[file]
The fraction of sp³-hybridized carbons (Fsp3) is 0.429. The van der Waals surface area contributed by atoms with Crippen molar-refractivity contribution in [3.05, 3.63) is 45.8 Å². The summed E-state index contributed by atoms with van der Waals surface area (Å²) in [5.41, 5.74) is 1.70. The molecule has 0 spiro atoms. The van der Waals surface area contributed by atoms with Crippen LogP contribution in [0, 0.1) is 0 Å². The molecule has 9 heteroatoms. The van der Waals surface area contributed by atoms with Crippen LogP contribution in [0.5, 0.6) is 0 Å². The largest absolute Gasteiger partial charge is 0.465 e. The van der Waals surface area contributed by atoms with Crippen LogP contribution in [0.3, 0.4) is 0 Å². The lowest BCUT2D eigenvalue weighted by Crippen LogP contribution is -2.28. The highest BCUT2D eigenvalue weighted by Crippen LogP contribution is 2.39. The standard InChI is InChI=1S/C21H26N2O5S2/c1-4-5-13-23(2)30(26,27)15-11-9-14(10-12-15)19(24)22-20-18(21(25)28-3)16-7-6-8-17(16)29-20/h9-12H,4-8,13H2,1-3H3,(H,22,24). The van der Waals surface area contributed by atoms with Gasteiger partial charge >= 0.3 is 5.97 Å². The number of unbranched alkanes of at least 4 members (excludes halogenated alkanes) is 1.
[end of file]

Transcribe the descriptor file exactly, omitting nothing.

The fraction of sp³-hybridized carbons (Fsp3) is 0.429. The van der Waals surface area contributed by atoms with Crippen molar-refractivity contribution in [3.05, 3.63) is 45.8 Å². The summed E-state index contributed by atoms with van der Waals surface area (Å²) in [5.41, 5.74) is 1.70. The molecule has 0 spiro atoms. The van der Waals surface area contributed by atoms with Crippen LogP contribution in [0, 0.1) is 0 Å². The molecule has 9 heteroatoms. The van der Waals surface area contributed by atoms with Crippen LogP contribution in [0.5, 0.6) is 0 Å². The largest absolute Gasteiger partial charge is 0.465 e. The van der Waals surface area contributed by atoms with Crippen LogP contribution in [0.3, 0.4) is 0 Å². The lowest BCUT2D eigenvalue weighted by Crippen LogP contribution is -2.28. The highest BCUT2D eigenvalue weighted by Crippen LogP contribution is 2.39. The standard InChI is InChI=1S/C21H26N2O5S2/c1-4-5-13-23(2)30(26,27)15-11-9-14(10-12-15)19(24)22-20-18(21(25)28-3)16-7-6-8-17(16)29-20/h9-12H,4-8,13H2,1-3H3,(H,22,24). The van der Waals surface area contributed by atoms with Gasteiger partial charge >= 0.3 is 5.97 Å². The number of unbranched alkanes of at least 4 members (excludes halogenated alkanes) is 1.